and the applicant’s signature “under penalty of perjury.” 52 U.S.C. § 20504(c)(2)(C).
This signed attestation under penalty of perjury that the applicant meets the state’s
eligibility criteria, including citizenship, “is the presumptive minimum amount of
information necessary for state election officials to carry out their eligibility-assessment
and registration duties.” Fish v. Kobach, No. 16-3147, slip op. at 5 (Oct. 19, 2016 10th
Cir.). “As it pertains to the citizenship requirement, the presumption ordinarily can be
rebutted (i.e., overcome) only by a factual showing that substantial numbers of
noncitizens have successfully registered to vote under the NVRA’s attestation
requirement.” Id. at 5-6. Because defendant fails to make this showing, Kansas’ DPOC
requirement conflicts with the NVRA by requiring “more than the minimum amount of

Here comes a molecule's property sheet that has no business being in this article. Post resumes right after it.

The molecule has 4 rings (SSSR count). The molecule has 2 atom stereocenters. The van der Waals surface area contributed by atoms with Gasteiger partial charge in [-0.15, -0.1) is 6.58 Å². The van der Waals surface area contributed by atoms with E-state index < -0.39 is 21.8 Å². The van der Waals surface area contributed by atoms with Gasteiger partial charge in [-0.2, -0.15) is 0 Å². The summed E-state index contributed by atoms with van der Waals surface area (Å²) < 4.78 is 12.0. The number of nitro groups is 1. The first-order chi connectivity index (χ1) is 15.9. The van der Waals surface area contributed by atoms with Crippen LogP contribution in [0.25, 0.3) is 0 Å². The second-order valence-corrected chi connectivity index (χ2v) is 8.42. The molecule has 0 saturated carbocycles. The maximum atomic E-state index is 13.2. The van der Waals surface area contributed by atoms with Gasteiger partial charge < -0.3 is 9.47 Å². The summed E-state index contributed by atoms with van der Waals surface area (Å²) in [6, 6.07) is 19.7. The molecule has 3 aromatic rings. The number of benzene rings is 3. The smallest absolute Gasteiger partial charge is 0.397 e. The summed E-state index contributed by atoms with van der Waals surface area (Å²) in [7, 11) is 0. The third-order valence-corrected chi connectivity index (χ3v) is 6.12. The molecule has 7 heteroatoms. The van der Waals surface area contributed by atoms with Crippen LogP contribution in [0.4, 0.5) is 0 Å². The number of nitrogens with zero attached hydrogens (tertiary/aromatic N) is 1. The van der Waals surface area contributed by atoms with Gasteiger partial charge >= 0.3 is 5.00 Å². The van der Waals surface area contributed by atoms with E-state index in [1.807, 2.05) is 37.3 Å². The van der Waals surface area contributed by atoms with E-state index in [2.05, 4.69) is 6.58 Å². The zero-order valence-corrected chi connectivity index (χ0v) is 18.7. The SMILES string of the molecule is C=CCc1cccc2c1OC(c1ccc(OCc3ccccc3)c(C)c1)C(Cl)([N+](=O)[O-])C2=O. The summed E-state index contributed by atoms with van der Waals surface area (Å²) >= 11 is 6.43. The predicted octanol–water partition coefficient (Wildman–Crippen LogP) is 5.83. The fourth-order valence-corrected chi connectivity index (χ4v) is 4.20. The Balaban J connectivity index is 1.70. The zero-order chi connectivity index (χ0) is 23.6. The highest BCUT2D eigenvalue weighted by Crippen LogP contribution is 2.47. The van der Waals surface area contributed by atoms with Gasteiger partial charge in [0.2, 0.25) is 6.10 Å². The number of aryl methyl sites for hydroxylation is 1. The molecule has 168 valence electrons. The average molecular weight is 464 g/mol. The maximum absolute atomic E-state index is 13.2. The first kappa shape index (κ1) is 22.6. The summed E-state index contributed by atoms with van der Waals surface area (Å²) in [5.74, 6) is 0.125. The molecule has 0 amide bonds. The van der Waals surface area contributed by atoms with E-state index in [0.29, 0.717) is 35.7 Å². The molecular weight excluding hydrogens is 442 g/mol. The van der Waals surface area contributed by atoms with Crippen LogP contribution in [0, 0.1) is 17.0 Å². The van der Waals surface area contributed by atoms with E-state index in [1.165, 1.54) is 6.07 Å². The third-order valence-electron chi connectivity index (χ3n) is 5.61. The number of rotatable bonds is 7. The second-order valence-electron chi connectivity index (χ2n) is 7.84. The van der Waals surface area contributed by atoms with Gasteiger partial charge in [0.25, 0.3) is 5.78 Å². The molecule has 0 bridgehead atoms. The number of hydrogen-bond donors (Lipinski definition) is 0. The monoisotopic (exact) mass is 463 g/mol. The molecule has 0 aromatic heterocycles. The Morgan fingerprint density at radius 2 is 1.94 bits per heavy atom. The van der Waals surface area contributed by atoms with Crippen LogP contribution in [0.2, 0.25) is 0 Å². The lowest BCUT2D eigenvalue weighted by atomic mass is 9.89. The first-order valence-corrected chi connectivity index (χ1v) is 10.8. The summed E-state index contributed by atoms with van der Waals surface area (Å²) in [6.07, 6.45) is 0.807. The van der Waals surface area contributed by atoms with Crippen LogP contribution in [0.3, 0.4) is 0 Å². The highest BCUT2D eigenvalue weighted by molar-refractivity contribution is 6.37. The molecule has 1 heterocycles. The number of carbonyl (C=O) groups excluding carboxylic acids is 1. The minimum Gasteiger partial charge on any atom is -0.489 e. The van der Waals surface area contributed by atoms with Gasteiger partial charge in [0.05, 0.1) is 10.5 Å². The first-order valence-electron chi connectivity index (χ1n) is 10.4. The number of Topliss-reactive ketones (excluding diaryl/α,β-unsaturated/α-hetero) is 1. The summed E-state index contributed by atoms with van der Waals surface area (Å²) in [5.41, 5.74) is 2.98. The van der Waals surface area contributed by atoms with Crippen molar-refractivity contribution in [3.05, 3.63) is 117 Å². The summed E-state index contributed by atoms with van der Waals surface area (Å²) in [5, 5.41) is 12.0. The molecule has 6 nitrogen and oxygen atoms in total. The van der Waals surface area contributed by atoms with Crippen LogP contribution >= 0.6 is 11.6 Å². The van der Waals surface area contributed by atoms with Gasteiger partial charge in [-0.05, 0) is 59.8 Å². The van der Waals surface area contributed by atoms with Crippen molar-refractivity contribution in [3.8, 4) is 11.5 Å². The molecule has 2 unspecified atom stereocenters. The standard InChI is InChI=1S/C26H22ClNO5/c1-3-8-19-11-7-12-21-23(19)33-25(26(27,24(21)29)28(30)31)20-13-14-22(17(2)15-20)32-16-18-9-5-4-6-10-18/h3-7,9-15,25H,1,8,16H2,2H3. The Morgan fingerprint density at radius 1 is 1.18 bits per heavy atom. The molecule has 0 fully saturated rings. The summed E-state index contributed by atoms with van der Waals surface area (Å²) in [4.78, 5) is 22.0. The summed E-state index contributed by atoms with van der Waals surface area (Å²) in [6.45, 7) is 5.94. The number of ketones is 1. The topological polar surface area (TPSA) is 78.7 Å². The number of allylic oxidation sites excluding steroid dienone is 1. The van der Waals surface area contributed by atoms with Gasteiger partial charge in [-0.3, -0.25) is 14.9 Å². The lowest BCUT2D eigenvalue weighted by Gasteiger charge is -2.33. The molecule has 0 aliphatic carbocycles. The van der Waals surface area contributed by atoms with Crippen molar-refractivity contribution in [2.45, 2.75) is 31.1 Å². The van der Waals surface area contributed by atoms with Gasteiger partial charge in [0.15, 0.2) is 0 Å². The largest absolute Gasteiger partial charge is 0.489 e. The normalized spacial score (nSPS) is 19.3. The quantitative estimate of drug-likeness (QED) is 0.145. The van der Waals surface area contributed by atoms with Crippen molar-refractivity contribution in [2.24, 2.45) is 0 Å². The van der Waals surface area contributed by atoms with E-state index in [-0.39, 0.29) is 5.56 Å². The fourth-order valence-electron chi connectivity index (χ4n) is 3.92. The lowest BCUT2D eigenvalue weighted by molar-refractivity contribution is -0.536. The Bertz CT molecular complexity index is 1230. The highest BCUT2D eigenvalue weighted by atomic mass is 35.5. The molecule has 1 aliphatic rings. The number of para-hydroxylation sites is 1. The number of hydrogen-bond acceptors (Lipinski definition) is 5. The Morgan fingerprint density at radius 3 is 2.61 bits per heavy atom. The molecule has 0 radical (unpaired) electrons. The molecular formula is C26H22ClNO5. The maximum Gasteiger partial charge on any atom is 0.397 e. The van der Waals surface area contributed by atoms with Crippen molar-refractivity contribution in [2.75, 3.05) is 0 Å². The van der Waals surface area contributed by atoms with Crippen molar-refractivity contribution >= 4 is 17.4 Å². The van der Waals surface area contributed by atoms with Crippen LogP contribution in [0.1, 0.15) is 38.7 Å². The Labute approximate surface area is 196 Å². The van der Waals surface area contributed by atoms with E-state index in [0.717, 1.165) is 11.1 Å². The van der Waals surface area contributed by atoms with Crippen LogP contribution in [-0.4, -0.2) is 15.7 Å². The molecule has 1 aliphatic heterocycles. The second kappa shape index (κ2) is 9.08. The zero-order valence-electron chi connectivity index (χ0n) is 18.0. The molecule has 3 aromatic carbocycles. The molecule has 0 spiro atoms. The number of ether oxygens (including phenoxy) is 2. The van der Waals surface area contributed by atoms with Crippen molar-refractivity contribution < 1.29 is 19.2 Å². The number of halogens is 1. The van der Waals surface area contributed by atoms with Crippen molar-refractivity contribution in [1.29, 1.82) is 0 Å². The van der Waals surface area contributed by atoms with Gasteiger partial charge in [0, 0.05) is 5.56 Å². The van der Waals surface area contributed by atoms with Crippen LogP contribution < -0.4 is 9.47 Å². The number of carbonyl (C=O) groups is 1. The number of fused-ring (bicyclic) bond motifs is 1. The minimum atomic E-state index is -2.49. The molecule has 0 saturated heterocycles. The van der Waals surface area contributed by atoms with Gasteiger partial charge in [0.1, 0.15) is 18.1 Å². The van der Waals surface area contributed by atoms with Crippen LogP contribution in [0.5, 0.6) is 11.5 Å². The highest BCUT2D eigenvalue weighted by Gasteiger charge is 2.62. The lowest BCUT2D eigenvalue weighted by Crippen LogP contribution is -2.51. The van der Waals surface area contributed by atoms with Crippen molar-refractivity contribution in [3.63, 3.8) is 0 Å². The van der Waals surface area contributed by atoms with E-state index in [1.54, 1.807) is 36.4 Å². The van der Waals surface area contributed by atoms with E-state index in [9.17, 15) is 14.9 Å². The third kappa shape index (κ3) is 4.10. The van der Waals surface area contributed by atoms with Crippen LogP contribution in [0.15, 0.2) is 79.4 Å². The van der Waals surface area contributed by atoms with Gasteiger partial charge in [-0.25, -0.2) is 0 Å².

information necessary and, therefore, is preempted by the NVRA.” Id. at 6.1.
Count 4: Defendant is the chief election officer of the State of Kansas, and is
“responsible for coordination of State responsibilities” under 52 U.S.C. § 20509.
Defendant fails in this duty.
Defenses of defendant.
Some or all plaintiffs lack standing to bring a claim under Counts 1 and 4, because they
lack an injury in fact, their claims are not traceable to the challenged action, and an order by this
court would not redress their asserted injuries. Additionally, some or all plaintiffs’ claims are
More specifically, defendant asserts: